NOT ALL COOKING IS for eating. In fact some of the most satisfying and useful recipes don’t involve food at all. Mixing two-stroke oil and petrol, let’s say, or concrete, sand and water, these are two favourites of people who like putting together or deconstructing the built environment. If you want an article for The Australian, mix fear, uncertainty, and doubt; for the Sydney Morning Herald, property prices, Sydney Grammar’s first XV, and a beach; for the Daily Telegraph, hard working mums, Muslims, the welfare system, and any given arterial roadway in western Sydney. Much, much, easier than cooking. It’s a source of national shame that our apprentice chefs and bricklayers’ labourers are paid less for their routine mixing than the trowel-wielding wordsmiths of our newspapers. But to the recipes! Here are two old favourites I’ve put together recently.
Specialists in all manner of things, from the humanities to the social and biological sciences, the para-academic works alongside the traditional university, sometimes by necessity, sometimes by choice, usually a mixture of both. Frustrated by the lack of opportunities to research, create learning experiences or make a basic living within the university on our own terms, para-academics don’t seek out alternative careers in the face of an evaporated future, we just continue to do what we’ve always done: write, research, learn, think, and facilitate that process for others.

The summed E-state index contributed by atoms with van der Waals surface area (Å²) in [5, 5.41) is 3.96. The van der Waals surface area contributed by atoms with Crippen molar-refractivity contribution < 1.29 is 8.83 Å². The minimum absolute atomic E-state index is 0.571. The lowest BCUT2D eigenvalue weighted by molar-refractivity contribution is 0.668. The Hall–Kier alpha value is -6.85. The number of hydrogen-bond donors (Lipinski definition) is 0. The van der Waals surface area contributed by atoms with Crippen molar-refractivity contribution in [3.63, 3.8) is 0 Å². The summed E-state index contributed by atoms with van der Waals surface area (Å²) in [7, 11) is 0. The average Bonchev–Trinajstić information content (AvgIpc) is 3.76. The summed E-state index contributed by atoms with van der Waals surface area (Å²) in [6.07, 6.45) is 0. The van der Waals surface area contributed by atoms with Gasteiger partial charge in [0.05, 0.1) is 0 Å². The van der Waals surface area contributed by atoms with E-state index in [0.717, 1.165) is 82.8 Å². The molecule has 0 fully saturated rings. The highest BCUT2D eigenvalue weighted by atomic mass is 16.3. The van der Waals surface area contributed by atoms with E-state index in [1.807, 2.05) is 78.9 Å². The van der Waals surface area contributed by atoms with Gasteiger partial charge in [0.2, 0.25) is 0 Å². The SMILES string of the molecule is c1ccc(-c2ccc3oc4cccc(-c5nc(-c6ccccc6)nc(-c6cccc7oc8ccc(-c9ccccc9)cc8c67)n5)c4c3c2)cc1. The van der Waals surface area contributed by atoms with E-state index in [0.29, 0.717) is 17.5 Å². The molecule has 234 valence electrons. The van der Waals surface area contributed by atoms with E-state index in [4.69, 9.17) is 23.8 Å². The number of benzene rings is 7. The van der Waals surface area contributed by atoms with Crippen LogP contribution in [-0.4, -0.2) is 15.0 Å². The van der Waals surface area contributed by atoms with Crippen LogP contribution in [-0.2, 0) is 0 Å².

That sounds pretty familiar to me. Read the Para-Academic Handbook immediately.
What we admire in pirates—at least our fictional pirates—is that they so enjoy their villainy. They’re not sly or covert or subtle. Everything about them is over-the-top, histrionic: they glory in their infamy. While most of us drag ourselves through the daily dullness of our lives, they swagger, they pirouette, and, in the case of Captain Hook, even dance a tarantella. Like the trailblazer and the gunslinger, the pirate represents a New World ideal of freedom—a proud renegade living by his wits and his daring.
LIKE MANY OTHER AGL customers I’ve recently received a very strange text message:
AGL estimates average electricity savings of 7.8% off NSW AGL residential bills by removing the carbon tax. See agl.com.au/carbon for details.
When I queried it, AGL’s twitter account informed me that the law required them to send it:
@AGLenergy: @liamvhogan Hi Liam - these are courtesy SMSs on upcoming price changes to your account. We're obligated by law to advise you ~Thanks, Matty
ELIZABETH FARRELLY, A MASTER of her art, wrote these sentences with apparent sincerity.
Newcastle has excellent bones. Its pretty, gridded sandstone core drapes over a headland set between river and ocean. Sure, the surrounding sprawl is ugly, but rail lets you ignore all that, popping up like a meerkat right in its heart. Newcastle is as close to a European-style town as you’ll find in this country.
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